MUMBAI - State-run New India Assurance Co Ltd's initial public offering of shares to raise 96 billion rupees ($1.49 billion) was covered 1.2 times by subscriptions on the last day of the sale, showing relatively weak demand in what has been a record year for IPOs in the country.
Stock exchange data showed institutional investors bid for 2.34 times the number of shares reserved for them in the IPO of the nation's top general insurance company. However, just 0.11 percent of the portion reserved for retail investors was subscribed for.
Ahead of the New India sale, companies in India had raised $8 billion from IPOs in 2017. Stronger stock markets that have drawn more investors to invest in equities have buoyed the demand for IPOs with several issues seeing big oversubscription.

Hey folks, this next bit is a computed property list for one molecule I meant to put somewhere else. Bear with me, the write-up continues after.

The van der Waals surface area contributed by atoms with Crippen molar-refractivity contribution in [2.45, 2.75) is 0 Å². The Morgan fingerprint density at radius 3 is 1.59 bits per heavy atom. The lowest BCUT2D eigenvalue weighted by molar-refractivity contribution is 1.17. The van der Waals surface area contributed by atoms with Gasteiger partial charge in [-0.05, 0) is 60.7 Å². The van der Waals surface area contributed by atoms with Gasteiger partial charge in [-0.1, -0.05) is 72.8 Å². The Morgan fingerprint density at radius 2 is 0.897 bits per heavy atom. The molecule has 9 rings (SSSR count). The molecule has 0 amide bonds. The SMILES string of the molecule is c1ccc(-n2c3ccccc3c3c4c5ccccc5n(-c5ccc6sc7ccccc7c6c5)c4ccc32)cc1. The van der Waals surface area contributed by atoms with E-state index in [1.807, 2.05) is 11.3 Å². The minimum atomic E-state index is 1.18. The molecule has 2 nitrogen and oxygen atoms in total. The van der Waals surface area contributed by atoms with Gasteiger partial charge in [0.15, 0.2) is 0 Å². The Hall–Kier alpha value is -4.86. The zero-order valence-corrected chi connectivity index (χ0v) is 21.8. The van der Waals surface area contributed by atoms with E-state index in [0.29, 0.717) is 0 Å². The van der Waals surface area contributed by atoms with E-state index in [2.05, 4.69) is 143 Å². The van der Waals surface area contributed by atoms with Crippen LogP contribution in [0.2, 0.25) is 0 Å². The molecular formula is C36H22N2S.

New India's IPO got a mixed response from analysts, with some like Mumbai brokerage Centrum advising clients to "avoid" the sale, citing falling profits and expensive valuations among other factors.
The Indian government, which fully owned the insurer before the IPO, was selling 96 million shares, while the company was selling 24 million new shares in the issue which constituted a total 14.56 percent stake.
The nation's top insurer, state-run Life Insurance Corp of India, which is typically a big investor in share sales related to state-owned companies, bid for 58.2 million shares in the IPO, IFR, a Thomson Reuters publication, reported.
LIC had bought a 7 percent stake in the $1.7 billion IPO of state-run reinsurer General Insurance Corp which listed last week.
HDFC Standard Life Insurance Co. Ltd, a private sector insurer, is set to take subscriptions for its 86.95 billion-rupee IPO net week.